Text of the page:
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Reproach February 25, 2011

Posted by daniel ayad in Behaviour, Biblical.

If judgment is a result of the way the advice or reproach should be given, one should know how to do it:

  • You may have the right or be under obligation to advise or reproach, but let it be with politeness, humbleness and love[1].

If you reproach with a spirit of pride and arrogance or with disdain and disregard, this will never be acceptable. If you want to advise or rebuke someone it must be done politely, humbly, and lovingly.


I am unaware of anybody changing their ways willingly and for the long term, because of a person advising in pride and arrogance. That approach will never produce change from the heart.

Probably a major problem in Christianity is the perception that Christians reproach people’s sins in a proud and arrogant way. Unfortunately there are many who let down the name of Christ by saying harsh and critical judgment of others, void of love and humility.

I remember hearing atheists say that they will never convert to Christ because of some Christians’ proud attitude and arrogance. Some atheists view Christians to reproach saying “if you don’t believe in Christ you’re going to hell, your sins are many as you lead a bad life!” This reproach is unacceptable.

Regardless of the fact that people who do not believe in Christ may perish, reproaching with pride saying that you are going to hell is the worst way you can go about it.

I am not saying that sinners don’t need reproach, they do. But remember that you are also a sinner, and you would like to hear advice full of love and humility.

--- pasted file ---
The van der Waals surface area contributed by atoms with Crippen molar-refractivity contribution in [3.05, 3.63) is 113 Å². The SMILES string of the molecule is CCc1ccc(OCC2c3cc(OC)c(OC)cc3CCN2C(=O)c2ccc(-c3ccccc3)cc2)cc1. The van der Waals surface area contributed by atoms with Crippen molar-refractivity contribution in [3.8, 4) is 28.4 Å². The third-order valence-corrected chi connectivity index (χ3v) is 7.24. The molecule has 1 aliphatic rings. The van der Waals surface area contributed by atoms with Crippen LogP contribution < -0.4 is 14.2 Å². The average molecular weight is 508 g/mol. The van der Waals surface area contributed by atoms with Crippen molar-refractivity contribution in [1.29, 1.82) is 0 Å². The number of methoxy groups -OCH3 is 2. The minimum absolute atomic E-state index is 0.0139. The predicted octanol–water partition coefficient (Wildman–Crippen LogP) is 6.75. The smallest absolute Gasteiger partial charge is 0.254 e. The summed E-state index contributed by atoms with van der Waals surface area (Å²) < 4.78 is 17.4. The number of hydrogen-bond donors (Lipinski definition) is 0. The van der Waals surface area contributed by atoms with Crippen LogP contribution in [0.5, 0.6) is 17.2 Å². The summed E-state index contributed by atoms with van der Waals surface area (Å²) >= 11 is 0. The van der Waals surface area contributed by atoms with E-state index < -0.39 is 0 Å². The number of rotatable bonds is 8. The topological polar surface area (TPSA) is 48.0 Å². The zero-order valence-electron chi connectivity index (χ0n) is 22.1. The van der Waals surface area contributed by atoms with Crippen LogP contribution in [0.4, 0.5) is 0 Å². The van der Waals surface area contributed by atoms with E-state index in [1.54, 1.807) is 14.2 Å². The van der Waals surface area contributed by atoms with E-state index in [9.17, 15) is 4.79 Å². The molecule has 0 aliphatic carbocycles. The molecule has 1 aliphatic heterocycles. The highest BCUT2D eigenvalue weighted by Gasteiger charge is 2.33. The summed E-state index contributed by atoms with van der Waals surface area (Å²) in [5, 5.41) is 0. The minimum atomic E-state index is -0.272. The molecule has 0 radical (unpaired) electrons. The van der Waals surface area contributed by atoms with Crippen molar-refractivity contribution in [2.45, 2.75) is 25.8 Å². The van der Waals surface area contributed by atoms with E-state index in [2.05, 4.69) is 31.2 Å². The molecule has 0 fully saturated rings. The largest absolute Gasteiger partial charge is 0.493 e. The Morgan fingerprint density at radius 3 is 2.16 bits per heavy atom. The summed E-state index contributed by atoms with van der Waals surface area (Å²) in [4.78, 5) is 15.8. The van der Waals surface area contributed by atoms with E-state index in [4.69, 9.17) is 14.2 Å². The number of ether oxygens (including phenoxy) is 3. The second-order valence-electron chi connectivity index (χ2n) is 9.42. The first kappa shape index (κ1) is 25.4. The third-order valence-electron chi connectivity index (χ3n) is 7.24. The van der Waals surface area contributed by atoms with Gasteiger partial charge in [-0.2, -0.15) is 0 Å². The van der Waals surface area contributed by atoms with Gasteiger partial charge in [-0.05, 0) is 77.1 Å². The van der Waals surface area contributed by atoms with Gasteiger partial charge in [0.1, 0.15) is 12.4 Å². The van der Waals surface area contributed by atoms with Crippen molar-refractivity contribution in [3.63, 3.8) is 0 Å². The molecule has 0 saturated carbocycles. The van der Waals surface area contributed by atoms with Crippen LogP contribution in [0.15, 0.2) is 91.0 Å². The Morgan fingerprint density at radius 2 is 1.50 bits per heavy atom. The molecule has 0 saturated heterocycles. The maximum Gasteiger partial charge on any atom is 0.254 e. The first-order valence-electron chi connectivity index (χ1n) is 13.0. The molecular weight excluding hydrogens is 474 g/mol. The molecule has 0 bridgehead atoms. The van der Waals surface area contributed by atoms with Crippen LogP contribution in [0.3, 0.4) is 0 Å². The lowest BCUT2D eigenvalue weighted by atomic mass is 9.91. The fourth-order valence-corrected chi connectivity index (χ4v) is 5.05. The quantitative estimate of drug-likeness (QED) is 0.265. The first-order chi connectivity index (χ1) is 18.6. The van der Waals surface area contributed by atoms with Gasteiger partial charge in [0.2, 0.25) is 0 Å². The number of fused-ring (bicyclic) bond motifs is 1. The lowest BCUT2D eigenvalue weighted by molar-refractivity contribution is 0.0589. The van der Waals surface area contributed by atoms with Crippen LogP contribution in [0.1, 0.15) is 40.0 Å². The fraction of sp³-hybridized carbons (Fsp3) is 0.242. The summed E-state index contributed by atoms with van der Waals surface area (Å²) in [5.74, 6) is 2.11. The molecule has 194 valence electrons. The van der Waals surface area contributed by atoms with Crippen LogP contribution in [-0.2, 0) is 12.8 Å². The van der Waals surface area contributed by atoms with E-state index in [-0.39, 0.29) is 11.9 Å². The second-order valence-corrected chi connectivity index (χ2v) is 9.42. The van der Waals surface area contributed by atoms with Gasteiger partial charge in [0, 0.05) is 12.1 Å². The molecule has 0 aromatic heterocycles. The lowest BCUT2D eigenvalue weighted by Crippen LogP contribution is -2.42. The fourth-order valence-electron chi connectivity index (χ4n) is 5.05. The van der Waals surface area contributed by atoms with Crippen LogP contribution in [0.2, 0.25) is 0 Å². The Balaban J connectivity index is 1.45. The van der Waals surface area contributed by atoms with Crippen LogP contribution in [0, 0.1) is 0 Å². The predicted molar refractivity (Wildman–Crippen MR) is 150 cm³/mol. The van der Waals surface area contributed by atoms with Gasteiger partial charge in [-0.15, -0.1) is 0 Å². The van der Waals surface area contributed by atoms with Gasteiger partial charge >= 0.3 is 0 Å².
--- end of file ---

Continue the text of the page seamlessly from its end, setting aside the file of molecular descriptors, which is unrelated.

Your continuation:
Here is an approach I believe to be acceptable for reproach: ‘You know how I love you, and how I care for your reputation. I am not comfortable at all at your (such and such) behaviour. I feel it would do you harm; your enemies may take it to say so and so. Try and avoid that and correct what you did by doing so and so’.

The above is very different to ‘how could you do that? How did your conscience accept it? Is this a reasonable behaviour? Is this a behaviour of a respectable person? You are so and so’.

A good example of reproach with love and humbleness is Abigail to David. She fell on her face before David, and bowed down to the ground while saying “On me, my lord, on me let this iniquity be! And please let your maidservant speak in your ears, and hear the words of your maidservant” (1 Sam 25: 24). She didn’t even say a word of criticism yet, but David could tell she was polite, humble and loving.

If you talk to someone for his salvation but he got angry and did not accept your words, it may be that your advice was void of love and humbleness.

It is very easy for a person to realise whether the person reproaching him is compassionate or is despising and scornful towards him. The spirit of the talk, the tone, the words and feelings, these are the things that have impression on one.      

[1] H.H Pope Shenouda, Judge not others, pg 24, 1997


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